• Persistent wave variation of the baseline only seen in about 2% of patients.
  • Related to severe fetal anemia, hypoxia, or acidosis.



uterine activity assessment
Uterine Activity Assessment

Periodic tightening and relaxing of the uterine muscle.

Pituitary gland is triggered to release a hormone called oxytocin that stimulates the uterine tightening.

Difference in Braxton Hicks contractions and true labor is the strength of the contractions and the changes in the cervix.



characteristics of contractions
Characteristics of Contractions

Frequency: How often they occur? They are timed from the beginning of a contraction to the beginning of the next contraction.

Regularity: Is the pattern rhythmic?

Duration: From beginning to end - How long does each contraction last?

Intensity: By palpation mild, moderate, or strong.

By IUPC intensity in mmHg

Subjectively: Patient description



segments of contractions
Segments of Contractions
  • Increment: Beginning, building of pressure
  • Acme: Most intense part of the contraction
  • Decrement: Diminishing of the contraction
  • Rest: Period of time between contractions
assessment of contractions
Assessment of Contractions

Palpation: Use the fingertips to palpate the fundus of the uterus

Mild: Uterus can be indented with gentle pressure at peak of contraction

Moderate: Uterus can be indented with firm pressure at peak of contraction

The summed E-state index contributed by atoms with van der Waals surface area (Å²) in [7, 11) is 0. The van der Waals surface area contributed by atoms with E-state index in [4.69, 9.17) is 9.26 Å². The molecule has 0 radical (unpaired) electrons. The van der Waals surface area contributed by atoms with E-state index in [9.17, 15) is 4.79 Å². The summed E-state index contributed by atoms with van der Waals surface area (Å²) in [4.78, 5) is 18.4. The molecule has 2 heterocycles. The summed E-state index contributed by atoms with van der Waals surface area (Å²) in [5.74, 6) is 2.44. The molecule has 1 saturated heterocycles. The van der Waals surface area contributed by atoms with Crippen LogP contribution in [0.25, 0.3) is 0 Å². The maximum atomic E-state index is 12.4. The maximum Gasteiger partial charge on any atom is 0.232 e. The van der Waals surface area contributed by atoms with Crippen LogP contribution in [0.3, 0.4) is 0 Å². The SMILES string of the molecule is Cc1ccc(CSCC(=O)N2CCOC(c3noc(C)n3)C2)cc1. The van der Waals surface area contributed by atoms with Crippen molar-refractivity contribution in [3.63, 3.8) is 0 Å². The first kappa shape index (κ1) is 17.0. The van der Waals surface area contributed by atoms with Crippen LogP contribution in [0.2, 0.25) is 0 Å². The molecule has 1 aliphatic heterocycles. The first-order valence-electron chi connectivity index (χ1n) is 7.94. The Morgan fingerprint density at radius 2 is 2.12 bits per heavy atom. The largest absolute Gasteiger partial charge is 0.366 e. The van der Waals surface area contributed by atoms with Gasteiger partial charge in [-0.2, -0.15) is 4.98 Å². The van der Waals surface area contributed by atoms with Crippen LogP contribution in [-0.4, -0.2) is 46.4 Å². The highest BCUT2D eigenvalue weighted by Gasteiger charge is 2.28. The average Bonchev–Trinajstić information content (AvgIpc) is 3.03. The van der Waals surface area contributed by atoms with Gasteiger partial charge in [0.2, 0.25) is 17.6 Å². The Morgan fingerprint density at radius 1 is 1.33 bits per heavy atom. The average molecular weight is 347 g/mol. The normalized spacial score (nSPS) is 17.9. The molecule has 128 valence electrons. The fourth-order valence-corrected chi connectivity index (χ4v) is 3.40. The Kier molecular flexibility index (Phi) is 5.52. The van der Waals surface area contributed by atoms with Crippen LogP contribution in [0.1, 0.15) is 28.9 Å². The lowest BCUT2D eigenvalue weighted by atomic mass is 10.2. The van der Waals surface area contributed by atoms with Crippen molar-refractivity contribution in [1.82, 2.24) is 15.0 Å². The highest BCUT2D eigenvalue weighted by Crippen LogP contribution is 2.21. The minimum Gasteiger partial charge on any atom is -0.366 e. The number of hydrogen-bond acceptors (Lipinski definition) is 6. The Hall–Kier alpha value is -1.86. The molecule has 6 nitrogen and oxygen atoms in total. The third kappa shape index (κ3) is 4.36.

Strong: Uterus feels firm and cannot be indented during peak of contraction




Variable decelerations in FHR during labor are severe dips occurring at the peak of contraction. This FHR problem is associated with which one of the following conditions?

  • Utero-placental insufficiency
  • Fetal head compression
  • Uterine insufficiency
  • Pressure on the umbilical cord
answer is d
Answer is D
  • These decelerations are common during labor.
  • The FHR drops during the contraction resulting from stimulation from chemoreceptors and baroreceptors as the cord is compressed.
  • The nurse should recognize these readings on the fetal monitor as normal.

A nurse is caring for a client in labor and is monitoring the FHR patterns. The nurse notes the presence of episodic accelerations on the electronic fetal monitor tracing. Which of the following actions is most appropriate?

  • Document the findings and tell the mother that the monitor indicates fetal well-being
  • Take the mothers vital signs and tell the mother that bed rest is required to conserve oxygen.
  • Notify the physician of the findings.
  • Reposition the mother and check the monitor for changes in the fetal tracing
answer is 1
Answer is 1
  • Accelerations are transient increases in the fetal heart rate that often accompany contractions or are caused by fetal movement.
  • Episodic accelerations are thought to be a sign of fetal-well being and adequate oxygen reserve.

A nurse is admitting a pregnant client to the labor room and attaches an external electronic fetal monitor to the client’s abdomen. After attachment of the monitor, the initial nursing assessment is which of the following?

  • Identifying the types of accelerations